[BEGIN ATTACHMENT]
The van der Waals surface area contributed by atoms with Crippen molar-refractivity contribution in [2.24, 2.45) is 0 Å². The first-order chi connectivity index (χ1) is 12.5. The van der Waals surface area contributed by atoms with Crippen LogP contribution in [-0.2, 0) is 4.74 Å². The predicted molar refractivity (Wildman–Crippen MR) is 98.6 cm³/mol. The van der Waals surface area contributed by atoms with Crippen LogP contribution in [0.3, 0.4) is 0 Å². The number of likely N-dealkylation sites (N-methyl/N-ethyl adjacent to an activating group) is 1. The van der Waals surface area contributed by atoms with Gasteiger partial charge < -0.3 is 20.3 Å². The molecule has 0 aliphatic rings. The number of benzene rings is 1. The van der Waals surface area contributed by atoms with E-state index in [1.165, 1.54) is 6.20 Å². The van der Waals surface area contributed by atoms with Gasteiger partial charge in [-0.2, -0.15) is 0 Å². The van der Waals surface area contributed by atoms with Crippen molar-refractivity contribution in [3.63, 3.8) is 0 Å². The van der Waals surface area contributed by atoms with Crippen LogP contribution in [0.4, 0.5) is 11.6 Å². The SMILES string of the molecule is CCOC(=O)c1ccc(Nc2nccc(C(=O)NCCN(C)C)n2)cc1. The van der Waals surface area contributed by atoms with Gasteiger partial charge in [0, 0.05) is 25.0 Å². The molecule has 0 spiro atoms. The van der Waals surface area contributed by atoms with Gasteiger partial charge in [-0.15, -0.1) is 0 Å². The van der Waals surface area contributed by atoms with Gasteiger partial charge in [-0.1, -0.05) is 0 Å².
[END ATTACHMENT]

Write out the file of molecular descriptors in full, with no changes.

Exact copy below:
The van der Waals surface area contributed by atoms with Crippen molar-refractivity contribution in [2.24, 2.45) is 0 Å². The first-order chi connectivity index (χ1) is 12.5. The van der Waals surface area contributed by atoms with Crippen LogP contribution in [-0.2, 0) is 4.74 Å². The predicted molar refractivity (Wildman–Crippen MR) is 98.6 cm³/mol. The van der Waals surface area contributed by atoms with Crippen LogP contribution in [0.3, 0.4) is 0 Å². The number of likely N-dealkylation sites (N-methyl/N-ethyl adjacent to an activating group) is 1. The van der Waals surface area contributed by atoms with Gasteiger partial charge < -0.3 is 20.3 Å². The molecule has 0 aliphatic rings. The number of benzene rings is 1. The van der Waals surface area contributed by atoms with E-state index in [1.165, 1.54) is 6.20 Å². The van der Waals surface area contributed by atoms with Gasteiger partial charge in [-0.2, -0.15) is 0 Å². The van der Waals surface area contributed by atoms with Crippen molar-refractivity contribution in [3.63, 3.8) is 0 Å². The van der Waals surface area contributed by atoms with Crippen LogP contribution in [0.4, 0.5) is 11.6 Å². The SMILES string of the molecule is CCOC(=O)c1ccc(Nc2nccc(C(=O)NCCN(C)C)n2)cc1. The van der Waals surface area contributed by atoms with Gasteiger partial charge in [0, 0.05) is 25.0 Å². The molecule has 0 spiro atoms. The van der Waals surface area contributed by atoms with Gasteiger partial charge in [-0.15, -0.1) is 0 Å². The van der Waals surface area contributed by atoms with Gasteiger partial charge in [-0.1, -0.05) is 0 Å².